These days it seems like everything is starting earlier for children. Whether it’s sports, clubs, technology or school, the pressure to join each is stronger than ever! This lead to obvious question: when should my child start preschool?
As a first time mom involved in a mom’s group in a small community, everyone was sending their child to the local preschool at age three. To add to that pressure, enrollment was so competitive you had to be there early to sign up. I didn’t give it much thought except to clear my calendar to make sure I secured a “first come first served” spot for my daughter. We got in. She was with a good friend and thrived for the entire year. She completed a second year at age 4 and moved onto public kindergarten with flying colors. My daughter had no separation issues and met all expectations for small/large motor and social skills. I never second guessed our decision for her.
Then it was our son’s turn at age three. He was a totally different story. He displayed major separation anxiety and a complete refusal to want to go to school. It was a huge decision with the implications that we were missing out on a big part of his preparedness for school if he didn’t go.
In the end, we chose not to send him at age three and wait until four. It was amazing the natural maturity and readiness he showed after one more year at home with Mom. We made the right decision for him and have zero regrets.
Fast forward to our third child, who was another boy. It was a no-brainer, he stayed home until 4. It was the same case. When preschool time came at age four he was totally ready. He had no anxiety and was thriving and loving school.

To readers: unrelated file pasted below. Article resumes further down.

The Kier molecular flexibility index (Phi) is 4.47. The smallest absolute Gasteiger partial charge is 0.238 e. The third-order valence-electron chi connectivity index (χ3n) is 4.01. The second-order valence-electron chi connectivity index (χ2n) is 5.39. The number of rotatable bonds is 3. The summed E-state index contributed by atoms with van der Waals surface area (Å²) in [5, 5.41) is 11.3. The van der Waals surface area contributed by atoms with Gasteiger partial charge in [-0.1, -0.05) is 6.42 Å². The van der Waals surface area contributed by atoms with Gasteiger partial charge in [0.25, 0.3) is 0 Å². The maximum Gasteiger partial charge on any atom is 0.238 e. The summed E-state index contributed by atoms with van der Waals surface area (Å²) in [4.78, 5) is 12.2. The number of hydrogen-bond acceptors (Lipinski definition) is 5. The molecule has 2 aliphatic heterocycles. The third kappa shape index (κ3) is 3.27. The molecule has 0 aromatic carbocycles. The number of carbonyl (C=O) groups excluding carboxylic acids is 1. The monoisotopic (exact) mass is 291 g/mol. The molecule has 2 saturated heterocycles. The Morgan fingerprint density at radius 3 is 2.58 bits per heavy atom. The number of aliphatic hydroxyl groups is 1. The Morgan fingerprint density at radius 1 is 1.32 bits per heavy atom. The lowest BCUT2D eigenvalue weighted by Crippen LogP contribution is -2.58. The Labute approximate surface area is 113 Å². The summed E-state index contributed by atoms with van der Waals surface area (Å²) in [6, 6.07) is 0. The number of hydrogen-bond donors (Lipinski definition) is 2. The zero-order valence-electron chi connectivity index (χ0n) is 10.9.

In my opinion, preschool is a decision that is individual to each child and family. Opportunities for school start as early as two and a half. This may be a great fit for some as there are both private and public options. Parents who work may have to consider different factors than just a child’s readiness. Others can’t afford private preschool so the option of public 4K provides the preschool readiness for kids who may otherwise be at a disadvantage.
There is not a right or wrong method to determine which option fits or whether a child should attend. Each family has different schedules, work situations, values, and goals regarding education.
One concern for those children who do not attend preschool outside the home is that a developmental delay or learning difficulty may get overlooked. Regardless of your preschool choice, I would highly recommend contacting either the local early childhood program in your public school district or attending a child development evaluation in your community. Typically, experts in speech & language, physical and occupational therapy, child psychology, etc. will observe a child in a play-based setting and evaluate for age appropriate development. This allows for early intervention for children who may benefit from specific services to help them have a successful learning experience.
So here is an answer if you are asking yourself, “When should my child start preschool?”. In my non-professional opinion, most children who are within normal limits for development at any age will learn, grow, develop socially, face challenges, celebrate victories, and be prepared for the next step in education regardless of the path their family chooses for them!
Images used under creative commons license – commercial use (10/19/2015) redjar (Flickr)